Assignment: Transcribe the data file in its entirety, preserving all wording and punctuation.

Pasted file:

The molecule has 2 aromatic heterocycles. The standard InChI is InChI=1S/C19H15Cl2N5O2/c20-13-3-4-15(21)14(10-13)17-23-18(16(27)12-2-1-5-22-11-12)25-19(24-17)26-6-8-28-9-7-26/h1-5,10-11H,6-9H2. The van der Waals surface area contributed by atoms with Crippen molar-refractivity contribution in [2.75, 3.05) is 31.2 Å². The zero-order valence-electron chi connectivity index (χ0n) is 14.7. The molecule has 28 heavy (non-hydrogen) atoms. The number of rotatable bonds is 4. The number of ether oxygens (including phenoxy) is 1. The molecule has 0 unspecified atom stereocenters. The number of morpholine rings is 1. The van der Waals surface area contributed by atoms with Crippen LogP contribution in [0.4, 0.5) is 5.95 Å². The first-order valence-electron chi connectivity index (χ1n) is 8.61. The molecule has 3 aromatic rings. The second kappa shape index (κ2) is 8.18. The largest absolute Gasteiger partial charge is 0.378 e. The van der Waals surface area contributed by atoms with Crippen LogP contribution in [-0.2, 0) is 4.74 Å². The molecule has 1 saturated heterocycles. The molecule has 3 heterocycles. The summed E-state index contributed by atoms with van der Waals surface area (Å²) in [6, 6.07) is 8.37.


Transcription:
The molecule has 2 aromatic heterocycles. The standard InChI is InChI=1S/C19H15Cl2N5O2/c20-13-3-4-15(21)14(10-13)17-23-18(16(27)12-2-1-5-22-11-12)25-19(24-17)26-6-8-28-9-7-26/h1-5,10-11H,6-9H2. The van der Waals surface area contributed by atoms with Crippen molar-refractivity contribution in [2.75, 3.05) is 31.2 Å². The zero-order valence-electron chi connectivity index (χ0n) is 14.7. The molecule has 28 heavy (non-hydrogen) atoms. The number of rotatable bonds is 4. The number of ether oxygens (including phenoxy) is 1. The molecule has 0 unspecified atom stereocenters. The number of morpholine rings is 1. The van der Waals surface area contributed by atoms with Crippen LogP contribution in [0.4, 0.5) is 5.95 Å². The first-order valence-electron chi connectivity index (χ1n) is 8.61. The molecule has 3 aromatic rings. The second kappa shape index (κ2) is 8.18. The largest absolute Gasteiger partial charge is 0.378 e. The van der Waals surface area contributed by atoms with Crippen LogP contribution in [-0.2, 0) is 4.74 Å². The molecule has 1 saturated heterocycles. The molecule has 3 heterocycles. The summed E-state index contributed by atoms with van der Waals surface area (Å²) in [6, 6.07) is 8.37.